Just as the finance department never operates in silos, financial software needs to be able to integrate with the necessary programmes and processes to be truly effective. Interoperability, referring to when software from different third-party suppliers interacts and shares information in real time without human intervention, is no longer seen as a ‘special’ or advanced feature of accounting software. It’s becoming increasingly essential to enable institutions to overcome the difficulties created by disparate systems and data silos and means that information only needs to be input once for it to be replicated across all systems used by the organisation automatically.
This can be invaluable in tackling the spike in workload usually experienced by FE institutions in the Autumn when enrolling students for the new academic year. In our experience working with numerous FE partners, each annual enrolment might mean anything from 20,000-40,000 new students; all of whom must be entered into the institution’s myriad of systems individually, taking dozens of hours and leaving significant potential for human error. With interoperability, staff only need to enter the information once for it to be automatically updated across all other systems, resulting in significant time savings and greater accuracy. Not only this, but interoperable systems can also help increase job satisfaction and fulfilment for these employees, freeing up more of their time to spend on more interesting and strategic tasks that can make a real impact.
Furthermore, when effectively interacting with and leveraging data from other areas of the business, financial software can become a more powerful tool for performance insight and act as a wider decision support mechanism.
While AI might still seem like a far-off development, its uses and application can be more practical and immediate than many thought. And, while it may not be high on the list of priorities when looking for a new accounting system, FE institutions should not be closed off to or deterred by it. It can be used to make software more proactive and helpful to customers, asking questions and highlighting issues or areas that may need attention, for example, asking, ‘have you forgotten to attach an invoice?’ or suggesting actions that it can handle automatically, like, ‘would you like me to chase this payment?’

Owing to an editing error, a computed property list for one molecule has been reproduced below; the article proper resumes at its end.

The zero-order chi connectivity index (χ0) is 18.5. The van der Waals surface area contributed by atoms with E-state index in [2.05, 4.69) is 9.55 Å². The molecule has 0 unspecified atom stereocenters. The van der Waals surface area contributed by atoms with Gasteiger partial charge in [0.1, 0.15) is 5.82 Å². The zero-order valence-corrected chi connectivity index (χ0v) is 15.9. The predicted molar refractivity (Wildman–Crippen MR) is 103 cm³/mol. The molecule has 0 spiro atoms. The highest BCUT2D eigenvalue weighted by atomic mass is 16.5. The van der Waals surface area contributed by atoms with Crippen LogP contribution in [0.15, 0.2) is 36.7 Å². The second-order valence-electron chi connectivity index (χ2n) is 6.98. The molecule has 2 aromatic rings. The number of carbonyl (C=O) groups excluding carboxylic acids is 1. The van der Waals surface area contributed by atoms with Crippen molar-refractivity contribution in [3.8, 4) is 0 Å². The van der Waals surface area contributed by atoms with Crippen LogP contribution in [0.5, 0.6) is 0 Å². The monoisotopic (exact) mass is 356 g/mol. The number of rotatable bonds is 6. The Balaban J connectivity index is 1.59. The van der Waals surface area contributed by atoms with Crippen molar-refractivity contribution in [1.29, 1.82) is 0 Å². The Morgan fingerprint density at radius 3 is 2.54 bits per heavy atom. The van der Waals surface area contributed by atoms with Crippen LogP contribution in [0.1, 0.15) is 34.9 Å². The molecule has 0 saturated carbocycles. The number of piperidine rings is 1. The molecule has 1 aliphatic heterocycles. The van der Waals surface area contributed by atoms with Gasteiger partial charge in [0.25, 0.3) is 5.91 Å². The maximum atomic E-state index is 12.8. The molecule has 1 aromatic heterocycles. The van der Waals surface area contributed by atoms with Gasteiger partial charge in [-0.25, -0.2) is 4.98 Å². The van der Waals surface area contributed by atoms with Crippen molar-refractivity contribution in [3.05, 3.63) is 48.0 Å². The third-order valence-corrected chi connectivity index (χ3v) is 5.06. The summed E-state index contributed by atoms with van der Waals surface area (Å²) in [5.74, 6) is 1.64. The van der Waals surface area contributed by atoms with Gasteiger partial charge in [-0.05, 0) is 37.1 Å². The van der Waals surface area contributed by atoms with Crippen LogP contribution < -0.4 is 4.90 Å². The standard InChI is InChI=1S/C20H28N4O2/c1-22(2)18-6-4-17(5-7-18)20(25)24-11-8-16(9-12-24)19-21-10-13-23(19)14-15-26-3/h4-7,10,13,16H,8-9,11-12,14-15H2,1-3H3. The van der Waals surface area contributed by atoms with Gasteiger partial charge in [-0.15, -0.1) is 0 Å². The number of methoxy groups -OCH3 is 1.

There are undoubtedly more complex and powerful use cases for it that will become more accessible in future, but for now, FE institutions should remain open to the benefits AI can bring and how it might transform operations in future.
While these features and functions aren’t entirely advanced or specialist, they’re essential to ending silos, improving data visibility and reporting, freeing up staff time and making roles more strategic and fulfilling, and providing a crucial tool for performance insight and decision support mechanism. Their importance – and necessity – within FE institutions shouldn’t be overlooked as FE institutions need accounting systems to do more than simply enable basic finance processes, and look to them as more of a mission-critical, interconnected solution that underpins wider business functions.
Find out more about bluQube at www.bluqube.co.uk.